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Exploring the sexualities of the characters in Twelfth Night by William Shakespeare

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This will contain SPOILERS!

William Shakespeare is notorious. From Shakespeare's sonnet to his plays, everyone has heard of or read his works. He played with gender roles, and sexuality, and his works are full of societal commentary. Twelfth Night is one of his queerest and most know plays that takes gender roles and sexuality to a new level. Disregarding social norms and early modern ideas, Shakespeare built a ship, wrecked it, and took the audience into a world of ambiguity and drag-ness.

The players

Duke Orsino is a man in love. Completely obsessed with Oliva, but his feelings are not reciprocated. Next on the scene is Viola who believes her twin brother Sebastian perished in a shipwreck. She is in enemy land and is - a woman. To survive she creates Cesario - a male persona that will serve in the Dukes' court. On the other side of the world, you find Sebastian who is very much alive and with his companion Antonio. He believes his sister is dead.

Twelfth Night has many other players, but in this comedy and for this analysis, the top five will show plenty of Shakespeare's early modern ideas on sexual orientation and gender roles.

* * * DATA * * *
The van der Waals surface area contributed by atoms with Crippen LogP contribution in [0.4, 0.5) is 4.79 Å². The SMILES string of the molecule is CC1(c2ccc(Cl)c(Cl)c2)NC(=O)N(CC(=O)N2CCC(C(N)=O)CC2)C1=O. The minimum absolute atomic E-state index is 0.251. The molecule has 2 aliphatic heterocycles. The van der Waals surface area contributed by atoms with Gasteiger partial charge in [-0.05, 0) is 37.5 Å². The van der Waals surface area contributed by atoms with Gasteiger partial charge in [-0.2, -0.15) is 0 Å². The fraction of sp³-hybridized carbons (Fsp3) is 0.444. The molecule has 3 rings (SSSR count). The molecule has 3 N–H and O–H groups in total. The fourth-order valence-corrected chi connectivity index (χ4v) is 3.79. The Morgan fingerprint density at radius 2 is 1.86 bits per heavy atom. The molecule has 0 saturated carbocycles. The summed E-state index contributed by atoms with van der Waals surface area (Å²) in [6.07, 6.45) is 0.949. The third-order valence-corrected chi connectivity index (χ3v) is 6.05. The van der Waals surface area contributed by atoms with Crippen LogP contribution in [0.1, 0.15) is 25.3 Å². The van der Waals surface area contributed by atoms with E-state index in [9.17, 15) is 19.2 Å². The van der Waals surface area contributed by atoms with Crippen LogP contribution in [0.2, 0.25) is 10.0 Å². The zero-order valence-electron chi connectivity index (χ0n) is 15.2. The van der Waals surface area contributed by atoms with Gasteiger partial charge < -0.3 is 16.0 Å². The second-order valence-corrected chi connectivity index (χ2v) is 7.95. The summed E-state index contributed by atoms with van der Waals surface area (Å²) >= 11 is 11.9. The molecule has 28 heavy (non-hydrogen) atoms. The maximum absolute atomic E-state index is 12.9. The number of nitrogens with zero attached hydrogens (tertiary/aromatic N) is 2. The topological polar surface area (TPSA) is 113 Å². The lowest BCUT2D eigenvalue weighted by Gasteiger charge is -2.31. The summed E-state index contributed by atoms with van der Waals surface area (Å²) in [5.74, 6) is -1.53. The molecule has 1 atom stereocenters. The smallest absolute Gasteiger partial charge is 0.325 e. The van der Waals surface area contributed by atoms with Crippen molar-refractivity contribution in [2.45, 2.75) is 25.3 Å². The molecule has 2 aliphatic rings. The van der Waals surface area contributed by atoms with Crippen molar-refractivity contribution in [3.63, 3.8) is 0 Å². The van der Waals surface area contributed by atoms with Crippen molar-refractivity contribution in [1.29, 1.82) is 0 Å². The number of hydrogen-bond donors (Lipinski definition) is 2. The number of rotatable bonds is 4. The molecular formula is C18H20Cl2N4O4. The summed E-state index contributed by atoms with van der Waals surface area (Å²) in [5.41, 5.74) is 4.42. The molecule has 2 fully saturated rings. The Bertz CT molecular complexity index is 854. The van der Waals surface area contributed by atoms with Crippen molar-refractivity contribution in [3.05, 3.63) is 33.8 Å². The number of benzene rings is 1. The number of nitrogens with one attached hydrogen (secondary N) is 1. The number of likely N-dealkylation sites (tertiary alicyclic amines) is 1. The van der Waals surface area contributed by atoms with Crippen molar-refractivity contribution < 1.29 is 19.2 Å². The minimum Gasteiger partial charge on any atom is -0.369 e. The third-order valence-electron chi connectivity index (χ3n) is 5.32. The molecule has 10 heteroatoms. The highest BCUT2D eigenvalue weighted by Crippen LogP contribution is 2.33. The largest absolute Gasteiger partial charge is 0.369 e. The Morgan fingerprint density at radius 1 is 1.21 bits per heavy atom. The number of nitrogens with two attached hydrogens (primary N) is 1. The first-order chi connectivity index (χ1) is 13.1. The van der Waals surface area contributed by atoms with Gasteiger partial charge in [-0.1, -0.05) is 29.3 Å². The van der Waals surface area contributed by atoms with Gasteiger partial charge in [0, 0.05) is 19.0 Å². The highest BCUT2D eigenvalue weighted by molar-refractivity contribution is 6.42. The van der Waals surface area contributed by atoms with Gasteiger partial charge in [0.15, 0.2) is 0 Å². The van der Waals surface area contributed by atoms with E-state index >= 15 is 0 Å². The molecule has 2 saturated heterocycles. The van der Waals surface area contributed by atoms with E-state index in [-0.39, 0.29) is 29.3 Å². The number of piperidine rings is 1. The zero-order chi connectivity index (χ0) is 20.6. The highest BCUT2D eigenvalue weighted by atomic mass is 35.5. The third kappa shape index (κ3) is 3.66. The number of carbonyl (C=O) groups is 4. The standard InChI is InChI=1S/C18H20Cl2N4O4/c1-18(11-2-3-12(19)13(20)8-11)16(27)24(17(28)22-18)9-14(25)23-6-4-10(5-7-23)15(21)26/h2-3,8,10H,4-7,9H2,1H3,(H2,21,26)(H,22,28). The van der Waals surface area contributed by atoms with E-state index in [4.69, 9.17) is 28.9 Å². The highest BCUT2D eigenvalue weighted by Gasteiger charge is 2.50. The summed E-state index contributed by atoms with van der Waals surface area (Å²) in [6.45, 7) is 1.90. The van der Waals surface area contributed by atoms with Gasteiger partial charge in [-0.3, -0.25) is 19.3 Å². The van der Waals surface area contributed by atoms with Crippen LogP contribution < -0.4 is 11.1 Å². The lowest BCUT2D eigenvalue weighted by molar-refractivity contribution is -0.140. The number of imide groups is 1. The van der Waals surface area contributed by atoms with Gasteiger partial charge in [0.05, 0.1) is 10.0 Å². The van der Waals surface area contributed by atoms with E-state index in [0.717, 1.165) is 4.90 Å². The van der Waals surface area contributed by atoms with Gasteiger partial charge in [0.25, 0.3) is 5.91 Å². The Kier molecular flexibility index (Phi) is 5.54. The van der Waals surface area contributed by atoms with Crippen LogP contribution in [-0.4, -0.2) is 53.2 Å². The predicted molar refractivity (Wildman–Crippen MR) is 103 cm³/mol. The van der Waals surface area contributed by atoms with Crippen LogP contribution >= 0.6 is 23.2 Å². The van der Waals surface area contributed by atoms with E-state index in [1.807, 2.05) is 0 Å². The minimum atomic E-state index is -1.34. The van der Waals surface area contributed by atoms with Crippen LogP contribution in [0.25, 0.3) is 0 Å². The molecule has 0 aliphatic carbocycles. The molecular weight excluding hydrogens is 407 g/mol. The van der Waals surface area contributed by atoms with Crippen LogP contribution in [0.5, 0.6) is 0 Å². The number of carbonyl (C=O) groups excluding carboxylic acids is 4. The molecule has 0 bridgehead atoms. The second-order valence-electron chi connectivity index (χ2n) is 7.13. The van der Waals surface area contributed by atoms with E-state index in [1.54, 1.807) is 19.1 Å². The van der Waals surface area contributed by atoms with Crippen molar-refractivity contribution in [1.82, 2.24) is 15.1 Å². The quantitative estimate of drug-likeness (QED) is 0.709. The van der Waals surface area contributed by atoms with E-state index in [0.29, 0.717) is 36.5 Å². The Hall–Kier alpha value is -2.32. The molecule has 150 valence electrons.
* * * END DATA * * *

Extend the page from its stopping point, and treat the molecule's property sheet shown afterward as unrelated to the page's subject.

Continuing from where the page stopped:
Sexuality is still a hot topic for modern people. Gay love is a controversy. The acceptance of many genders and gender roles is constantly argued. Shakespeare is a perfect example of disregarding society's opinion and creating a world of modern drama in queerness. The Shakespeare canon is considerably riddled with gay love. William Shakespeare has an obvious disregard for social norms which is seen in his early modern drama. Even Shakespeare's sonnets like Sonnet 29 and many others. Critics speculate if Shakespeare himself was gay.

During the life of Shakespeare, being homosexual was punishable by death. Even with that, female performers were banned. Since no women could play the assigned gender role on stage, men would cross-dress. All of Shakespeare's plays were performed by men in drag!

Sexuality featured in the Twelfth Night

The play highlights the pansexuality embodied in Duke Orsino. Antonio is gay and this is undisputed by most. Olivia is bisexual considering her fascination with Cesario who the audience knows is Viola. Sebastian is straight and shows it. Lastly, you have Viola. She is cisgender and heterosexual but has dressed to kill as Cesario. In essence, Viola is the drag king of the story. Each of these five characters portrays a different sexual orientation. Modern people may understand the definitions, but a short explanation is warranted.


"People who identify as pansexual can feel an attraction to anyone, including individuals who do not identify as a specific gender." - Medical New Today, 2022

A pansexual will not necessarily be attracted to someone for their gender role in society. There is a spectrum to any sexual orientation, but generally speaking, someone pansexual will be attracted to the person as a whole. The gender of the romantic interest will not be a deciding factor in if the person is sexually attracted or not.


"Some people define their gender according to their biological sex. However, other people see themselves as agender or gender-fluid." Medical News Today, 2022

For this article, bisexuality will be determined based on biological sex since it applies to the character dynamics in the Twelfth Night.

Duke Orsino